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Lecture

PS101 Approaches to Treatment and Therapy

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Department
Psychology
Course
PS101
Professor
Mindi Foster
Semester
Fall

Description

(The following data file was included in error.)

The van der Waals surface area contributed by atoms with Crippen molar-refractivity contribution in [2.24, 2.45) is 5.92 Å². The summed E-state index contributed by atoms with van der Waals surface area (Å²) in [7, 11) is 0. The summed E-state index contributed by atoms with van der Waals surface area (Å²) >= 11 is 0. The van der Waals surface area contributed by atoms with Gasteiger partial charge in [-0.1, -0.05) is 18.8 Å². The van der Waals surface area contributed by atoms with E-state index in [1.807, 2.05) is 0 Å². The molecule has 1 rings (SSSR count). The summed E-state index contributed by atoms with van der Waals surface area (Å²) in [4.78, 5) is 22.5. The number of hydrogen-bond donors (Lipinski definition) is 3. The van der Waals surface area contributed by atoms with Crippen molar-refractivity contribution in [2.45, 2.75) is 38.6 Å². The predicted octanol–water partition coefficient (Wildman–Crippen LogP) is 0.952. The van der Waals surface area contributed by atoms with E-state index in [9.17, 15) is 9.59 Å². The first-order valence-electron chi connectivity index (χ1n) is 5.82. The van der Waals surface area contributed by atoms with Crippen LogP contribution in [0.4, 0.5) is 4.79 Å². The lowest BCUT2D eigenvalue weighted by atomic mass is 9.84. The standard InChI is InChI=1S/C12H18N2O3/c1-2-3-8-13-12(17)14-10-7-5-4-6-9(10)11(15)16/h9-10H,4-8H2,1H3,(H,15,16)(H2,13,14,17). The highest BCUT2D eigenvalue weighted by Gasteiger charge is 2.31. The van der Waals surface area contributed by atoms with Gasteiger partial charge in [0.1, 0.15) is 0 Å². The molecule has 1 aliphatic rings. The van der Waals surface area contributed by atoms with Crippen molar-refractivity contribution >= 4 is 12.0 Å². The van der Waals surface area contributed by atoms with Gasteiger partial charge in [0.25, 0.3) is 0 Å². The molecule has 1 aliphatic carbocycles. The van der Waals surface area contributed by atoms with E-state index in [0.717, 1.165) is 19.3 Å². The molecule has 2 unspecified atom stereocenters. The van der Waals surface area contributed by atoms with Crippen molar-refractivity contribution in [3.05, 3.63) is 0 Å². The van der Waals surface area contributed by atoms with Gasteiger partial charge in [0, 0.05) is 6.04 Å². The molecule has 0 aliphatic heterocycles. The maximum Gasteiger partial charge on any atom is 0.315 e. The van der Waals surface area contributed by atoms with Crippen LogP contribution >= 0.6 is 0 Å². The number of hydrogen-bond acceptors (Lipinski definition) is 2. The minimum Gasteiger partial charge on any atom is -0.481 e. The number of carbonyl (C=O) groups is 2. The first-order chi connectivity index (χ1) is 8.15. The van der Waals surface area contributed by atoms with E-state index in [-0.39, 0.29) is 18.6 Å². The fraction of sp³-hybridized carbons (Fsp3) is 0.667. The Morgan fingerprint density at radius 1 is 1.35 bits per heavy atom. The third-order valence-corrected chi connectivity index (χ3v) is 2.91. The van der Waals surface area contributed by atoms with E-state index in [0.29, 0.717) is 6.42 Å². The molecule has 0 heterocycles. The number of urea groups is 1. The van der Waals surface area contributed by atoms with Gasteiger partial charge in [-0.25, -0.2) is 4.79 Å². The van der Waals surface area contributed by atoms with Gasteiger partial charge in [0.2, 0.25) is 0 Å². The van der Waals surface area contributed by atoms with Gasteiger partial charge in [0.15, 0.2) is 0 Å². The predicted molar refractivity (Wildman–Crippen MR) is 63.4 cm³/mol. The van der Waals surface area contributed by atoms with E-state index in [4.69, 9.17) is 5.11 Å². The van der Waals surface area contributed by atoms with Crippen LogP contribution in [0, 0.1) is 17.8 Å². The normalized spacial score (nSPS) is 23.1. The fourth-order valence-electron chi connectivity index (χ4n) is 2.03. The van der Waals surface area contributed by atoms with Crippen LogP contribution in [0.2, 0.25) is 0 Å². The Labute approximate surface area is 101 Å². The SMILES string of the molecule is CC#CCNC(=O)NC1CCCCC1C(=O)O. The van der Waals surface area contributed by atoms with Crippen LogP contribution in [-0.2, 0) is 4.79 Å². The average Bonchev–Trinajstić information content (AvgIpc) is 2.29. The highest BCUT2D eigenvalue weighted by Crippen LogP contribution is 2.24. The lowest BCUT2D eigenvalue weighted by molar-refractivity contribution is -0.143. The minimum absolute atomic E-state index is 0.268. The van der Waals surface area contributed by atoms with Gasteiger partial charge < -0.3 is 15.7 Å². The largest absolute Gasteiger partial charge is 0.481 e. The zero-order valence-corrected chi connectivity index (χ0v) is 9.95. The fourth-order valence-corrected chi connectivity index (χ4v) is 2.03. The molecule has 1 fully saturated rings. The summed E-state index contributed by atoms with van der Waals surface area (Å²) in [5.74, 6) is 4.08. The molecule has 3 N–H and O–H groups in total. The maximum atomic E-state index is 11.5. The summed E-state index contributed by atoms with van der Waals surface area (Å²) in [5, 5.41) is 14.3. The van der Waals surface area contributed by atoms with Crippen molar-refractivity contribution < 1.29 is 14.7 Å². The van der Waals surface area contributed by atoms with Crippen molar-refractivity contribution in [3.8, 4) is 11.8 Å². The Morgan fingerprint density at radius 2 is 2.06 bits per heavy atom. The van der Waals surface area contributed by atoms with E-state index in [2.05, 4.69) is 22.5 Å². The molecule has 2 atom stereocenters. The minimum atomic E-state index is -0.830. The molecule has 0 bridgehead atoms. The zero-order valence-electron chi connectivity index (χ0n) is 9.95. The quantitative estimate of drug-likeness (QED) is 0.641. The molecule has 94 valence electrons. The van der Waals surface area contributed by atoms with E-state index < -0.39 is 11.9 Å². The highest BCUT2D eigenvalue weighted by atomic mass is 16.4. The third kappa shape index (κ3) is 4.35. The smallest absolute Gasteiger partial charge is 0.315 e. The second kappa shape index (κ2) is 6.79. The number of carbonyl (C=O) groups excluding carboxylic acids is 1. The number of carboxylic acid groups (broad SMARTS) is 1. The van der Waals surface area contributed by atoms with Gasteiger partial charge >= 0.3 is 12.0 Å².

Approaches to Treatment and Therapy 11/27/2012 1:52:00 PM Evaluating psychotherapy Is difficult because:  Each client if different  Each therapist is different  The needs of the client can come before the needs of the science Would you participate in a study where you have a 1/3 change of being in waiting list control? Some complements  Hospitals and medical staff do a difficult job  Research and therapy are different  Not everything is a clear sign of a disease, some may be mixed. It could be A, it could be B or it could be AB.  As you saw last chapter diagnosis is not easy  Help is needed—cant wait for better treatment  Easy to criticize what is being don and this is necessary but… we need to evaluate. Types of Therapy:  Range from Pills to Psychodynamic  Some are less popular today  Not mutually exclusive, some can be combined to be very effective (some cannot)  Talk o The relationship between patient and therapist is verbal and you are reconfiguring your thinking  Behaviouralist o Based on learning new skills and behaviours  Biology o Brain functions. “Talk” and Behaviour Therapies: Therapies for Psychological disorders Psychodynamic  Psychoanalysis o Based on Freudian principles  He believed that if the patient recognized the root problems, that the insight would help them achieve insight into the real problem.  Three part structure theory.  Id= root, the child in you. Personal needs. No constraints  Ego= contact with reality. Plays the game with working in real like  Superego= what constrains you socially. Response to societal pressure.  He believed that the superego and the id were always in conflict with each other which resulted in conflicts. o Goal: to help patients achieve insight o Insight= conscious awareness of psychodynamics underlying problems  Adjust behavior underlying problems learned in childhood.  Brief psychodynamic therapies o Free association  Not regular conversation  Uncensored  Will hopefully speak to an underlying issue.  Table… chair. You say a word, and you say the first word that comes to your head.  You can find unsettled issues this way that you are not consciously aware of.  Verbal reports of thoughts, feelings, or images that enter awareness without censorship. o Dream Interpretation  “Royal road to the unconscious”  therapist helps client understand the symbolic meaning of their dreams. o Therapist expects client to try and maintain status quo (i.e. not respond to help) o Resistance  Defensive maneuvers that hinder process of therapy.  Sign that anxiety-arousing material is being approached.  A sign that therapy is working  One of the reasons of why it is working. o Intrapsychic conflict (between id. Ego, and superego)  anxiety  reliance on defense mechanisms o Freud’s view of the roots of disorders. According to Freud, unconscious conflicts between the three sometimes lead to anxiety. This discomfort may lead to pathological reliance on defensive behavior. o How does psychoanalysis help clients?  Interpretation  Statements by therapist  Provide client with insight into behavior  Time consuming as client must arrive at “insight”  Need clients who can verbalize well. Humanistic  Focus o Conscious control of behavior o Personal responsibility o Disordered behavior  Function of distorted perceptions, lack of awareness, negative self- image o Present and future, not past.  Client-centered therapy o Key figure: Carl Rogers  Focused on therapeutic environment  Identified 3 important therapist attributes  Unconditional positive reward  Therapists accept clients without judgment or evaluation  Empathy  Willingness and ability to view the world through clients eyes  Genuineness  Consistency between therapists feelings and behaviours.  Belief affection from others is conditional  need to distort shortcomings to feel worthy or affection  relatively incongruent self=concept  recurrent anxiety  defensive behaviour protects inaccurate self-concept and then loops back to relatively incongruent self=concept  Gestalt therapy Cognitive  Focus: o Role of irrational and self-defeating thought patterns  Ellis’ rational emotive therapy o Activating event o Belief system o Consequences (emotional and behavioural) o Disrupting or challenging maladaptive emotions and behaviours.  Becks view of the roots of disorders o According to beck, depression is caused by the types of negative thinking shown here:  Blame set backs on personal inadequacies  Focus selevively on negatice events  Make unduly pessimistic projections about the future  Draw negative conclusions about personal worth. o They all increase vulnerability to depression.  Rational-emotive therapy  Cognitive therapy Behavioural  Maladaptive behaviours are the problem, not a symptom  Problem behaviours are learned  Maladaptive behaviours can be unlearned through classical and operant conditioning, modeling.  Based on Skinners and Pavlov’s work.  Classical conditioning o Exposure o PAVLOV o Systematic desensitization o Aversion therapy o Unconditioned stimulus (US)  Elicits a response in the absence of learning o Unconditioned response (UR)  The reflexive response to a stimulus in the absence of learning. o A neutral stimulus is them regularly paired with an unconditioned stimulus. o Conditioned stimulus (CS)  An initially neutral stimulus that comes to elicit a conditioned response after being paired with an unconditioned stimulus. o Conditioned response (CR)  A response that is elicited by the conditioned stimulus.  Occurs after the CS is associated with the US.  Is usually similar to US.  Behaviour Therapies o Exposure  Treat phobias through exposure to feared CS in the absence of UCS.  Response prevention used to keep the operant avoidance response from occurring  Highly effective for extinguishing anxiety responses.  Virtual reality being used.  Criticism  Intense anxiety created by treatment. o Flooding  Exposed to real-life stimuli o Implosion  Imagine scenes involving stimuli o Systematic desensitization  Learning-based treatment for anxiety disorders  Eliminate anxiety through counterconditioning  Steps  Train muscle relaxation skills  Anxiety and relaxation cannot co-exist  Stimulus hierarchy  Low-anxiety to high-anxiety scenes (10-15)  Relaxation and progressive association with stimulus hierarchy. o In-Vivo desensitization  Controlled exposure to “real life” situations  Creates more anxiety during treatment than systematic